An Australian writer has an axe to grind with mom blogs. For too long the industry has been "underpinned by self-pity. It’s full of whinges and moans and gripes about how tough it is to be a mother, how courageous and selfless we all are and how clueless and unfeeling men are."
She claims the whining - I mean, winning - formula relies on griping about everything from sleep deprivation to crackled breastfeeding nipples in exchange for hits. Book titles like A Pressure Cooker Saved My Life and All Joy and No Fun catalogue all the small mutinies that come with the mom title.
God forbid anyone embraces motherhood and admits to enjoying being a mom or finding it "easy and full of joy." The writer blames mom bloggers for largely stripping the beauty from the agency.
"Sure, it’s all in good fun, but the underlying theme of modern motherhood is that children are a nuisance."
Enter Jacinta Tynan's "breath of fresh air" book Mother Zen to recalibrate the balance and remind women just how rewarding motherhood is and how lucky we are that we get to do it.
The Sky News presenter and mom of two was apparently forced into silence. It started the moment she became pregnant. The tales of woe and fear mongering: “Kiss goodbye to your life,” people told her. “You will never sleep again;” and “Do you have any idea what you’re in for?” Shortly followed by backlash because she came across as smug for loving her role as a mom.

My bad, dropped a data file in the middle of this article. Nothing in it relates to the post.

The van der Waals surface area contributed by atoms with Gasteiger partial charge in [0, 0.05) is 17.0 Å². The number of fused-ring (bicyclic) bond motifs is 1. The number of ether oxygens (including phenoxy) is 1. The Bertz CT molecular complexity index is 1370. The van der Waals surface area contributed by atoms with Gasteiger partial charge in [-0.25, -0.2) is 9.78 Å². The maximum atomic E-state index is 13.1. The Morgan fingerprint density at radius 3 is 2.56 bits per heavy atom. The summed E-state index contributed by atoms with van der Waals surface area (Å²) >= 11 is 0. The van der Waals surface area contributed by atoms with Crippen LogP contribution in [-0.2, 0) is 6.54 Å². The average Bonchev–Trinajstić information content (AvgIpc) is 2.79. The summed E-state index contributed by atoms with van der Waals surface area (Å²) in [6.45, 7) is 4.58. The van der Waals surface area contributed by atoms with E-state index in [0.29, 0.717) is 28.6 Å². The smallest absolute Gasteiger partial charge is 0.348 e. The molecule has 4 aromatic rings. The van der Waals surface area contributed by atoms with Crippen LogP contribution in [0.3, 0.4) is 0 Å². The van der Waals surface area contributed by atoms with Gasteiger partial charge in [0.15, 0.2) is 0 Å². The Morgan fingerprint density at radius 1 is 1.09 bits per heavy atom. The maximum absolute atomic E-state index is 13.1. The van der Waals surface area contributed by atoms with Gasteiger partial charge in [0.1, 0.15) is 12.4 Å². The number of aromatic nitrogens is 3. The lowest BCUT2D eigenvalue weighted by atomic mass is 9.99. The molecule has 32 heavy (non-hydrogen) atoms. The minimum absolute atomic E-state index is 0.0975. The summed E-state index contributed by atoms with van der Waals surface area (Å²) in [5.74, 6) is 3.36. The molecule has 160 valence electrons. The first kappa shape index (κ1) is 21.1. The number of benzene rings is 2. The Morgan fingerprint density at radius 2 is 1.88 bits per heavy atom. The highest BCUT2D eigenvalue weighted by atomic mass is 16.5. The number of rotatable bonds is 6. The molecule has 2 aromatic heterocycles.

“It’s a big taboo to actually say that you’re really enjoying your lot,” she says. “You’re not allowed to say that … it’s like you’ve broken this unwritten motherhood code.”
To some extent, I agree. But she's missing a rather huge, important piece of the puzzle.
Before the advent of brutally honest blogs, moms were trapped in this 1950s ideal of motherhood where everything was Instagram-worthy cupcakes and garden roses. There was no vomit in your shoe, no acknowledgment of the shittier parts of parenting. And moms, particularly those who suffered from postpartum depression, were forced to do their crying in the closet (or shower).
That complaining was not only necessary, but life-affirming for many Betty Draper-esque moms who realized for the first time that it was OK if they didn't feel like vacuuming lampshades in an apron.
But that mom in the apron needs her voice, too, and if she wants to sing the high praises of motherhood while penning love notes to her darling angels, then she should be free to do so without fear of judgment.
And you know what? The reality isn't either/or. We can be both of those moms, loving and loathing, depending when you catch us. We're complex that way.
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